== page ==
But Luke Harper has serious experience putting pen to paper. Harper, who recently began his first semester at Boyce College in Louisville, Ky., wrote the "Josiah Road" Bible study curriculum with his father Harold.
In high school, his father made a practice of meeting with him regularly so the two could dive into God's Word for study and discipleship, focusing particularly on the lives of men and women God used to impact their culture.
After all the time spent together studying, one remarkable individual in the Bible continued to intrigue Luke: Josiah from 2 Kings 23 and 2 Chronicles 34.
The Josiah Road material, which includes both a student guide and leader's guide published by NavPress, focuses on the young king's journey of faith that prompted him to stand up to a society that had rejected God. Instead of going with the flow, Josiah, as the teenage ruler of Judah in the seventh century B.C., boldly instituted God-honoring reforms aimed at restoring the nation's spiritual and moral foundation.
While Luke didn't plan to write a book with his dad, he admitted that the more he learned about how a teenager singlehandedly transformed a culture that had worshiped idols into one that worshiped the one true God he was compelled to tell others the incredible story of Josiah.
Luke said reaction to the Josiah Road material has been affirming. He related numerous occasions where students were stepping out to go above and beyond in their service to the Lord. The book calls students to "exceed expectations," a characteristic of King Josiah himself, Luke noted.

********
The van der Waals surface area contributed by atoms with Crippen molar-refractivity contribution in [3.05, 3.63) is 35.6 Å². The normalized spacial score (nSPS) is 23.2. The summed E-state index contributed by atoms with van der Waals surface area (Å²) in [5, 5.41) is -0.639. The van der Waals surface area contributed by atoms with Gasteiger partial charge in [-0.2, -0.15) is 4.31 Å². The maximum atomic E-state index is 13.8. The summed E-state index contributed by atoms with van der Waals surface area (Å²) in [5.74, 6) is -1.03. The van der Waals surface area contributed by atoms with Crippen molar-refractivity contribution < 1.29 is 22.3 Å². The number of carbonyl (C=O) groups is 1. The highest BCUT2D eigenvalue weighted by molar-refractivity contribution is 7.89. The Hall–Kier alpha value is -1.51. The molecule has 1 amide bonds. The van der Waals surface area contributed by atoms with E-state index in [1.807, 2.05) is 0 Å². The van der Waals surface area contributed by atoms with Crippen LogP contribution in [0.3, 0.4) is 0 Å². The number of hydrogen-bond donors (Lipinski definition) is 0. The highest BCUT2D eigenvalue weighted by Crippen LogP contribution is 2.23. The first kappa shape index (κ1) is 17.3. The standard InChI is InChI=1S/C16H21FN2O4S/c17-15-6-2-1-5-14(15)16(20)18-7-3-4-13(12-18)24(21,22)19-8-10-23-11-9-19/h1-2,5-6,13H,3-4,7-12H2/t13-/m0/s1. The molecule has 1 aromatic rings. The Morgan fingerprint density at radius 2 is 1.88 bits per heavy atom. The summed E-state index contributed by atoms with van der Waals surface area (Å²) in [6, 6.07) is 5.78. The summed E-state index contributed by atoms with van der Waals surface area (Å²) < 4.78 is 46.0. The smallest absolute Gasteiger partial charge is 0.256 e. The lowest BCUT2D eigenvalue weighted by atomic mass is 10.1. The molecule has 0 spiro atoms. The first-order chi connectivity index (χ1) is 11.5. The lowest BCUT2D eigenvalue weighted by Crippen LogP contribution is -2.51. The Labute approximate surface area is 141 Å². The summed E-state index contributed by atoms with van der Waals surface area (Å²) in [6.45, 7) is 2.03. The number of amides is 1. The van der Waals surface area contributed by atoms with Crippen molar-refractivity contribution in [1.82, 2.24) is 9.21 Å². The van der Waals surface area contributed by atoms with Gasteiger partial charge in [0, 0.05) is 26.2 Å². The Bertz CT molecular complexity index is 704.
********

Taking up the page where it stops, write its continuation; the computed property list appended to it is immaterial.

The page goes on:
The Bible makes clear that age is not a restriction on people doing great things for God, he said.
Luke's heart desire is to see students rising up and changing the nation in the same way Josiah did -- by calling people back to God. He hopes the Josiah Road material plays at least a small role in encouraging students to get serious about living out their faith. The books feature several students who are doing just that.
Luke is personally committed to the call to "influence, stand and lead" -- the book's major themes. Even before NavPress released the Josiah Road books, Luke was active in ministry as a speaker at student retreats and camps, including a recent Disciple Now weekend in Georgia. Luke was captain of his high school's football and basketball teams.
Studying Josiah and then writing and blogging about the king's life helped Luke recognize the importance of being wholly focused on God and not turning to the left or the right.
"I recognized I needed to focus more on yielding to Christ and resist the distractions of the world," he said.
Luke refuses to take credit for the project, deferring instead to God's leading. And he was quick to note that his family was instrumental in both the Josiah Road work and his desire to keep Christ foremost in his life.
While Luke is serious about his ministry, on many levels he's just like any other college freshman. In his free time, he's likely to be found, remote in hand, watching ESPN. He's a fan of the Dallas Mavericks, the Tennessee Titans, Louisiana State University Tigers and now the Boyce College Bulldogs. He enjoys road trips, student retreats, mission adventures, pancakes, pasta and sweet tea.
In a trip that had a tremendous impact on Luke, the Harper family traveled to China earlier this year to bring his little brother Josiah home. Luke said the adoption process gave him an even deeper appreciation for what God did in his life, adopting him as a joint heir with Jesus.
And Luke said that his family's decision to name his brother after Josiah in the Bible positions him to do great things.
"He will have an awareness of what King Josiah accomplished at a very young age, years before I did," Luke said.
Compiled by the Ethics & Religious Liberty Commission staff.
Copyright (c) 2011 Southern Baptist Convention, Baptist Press www.BPNews.net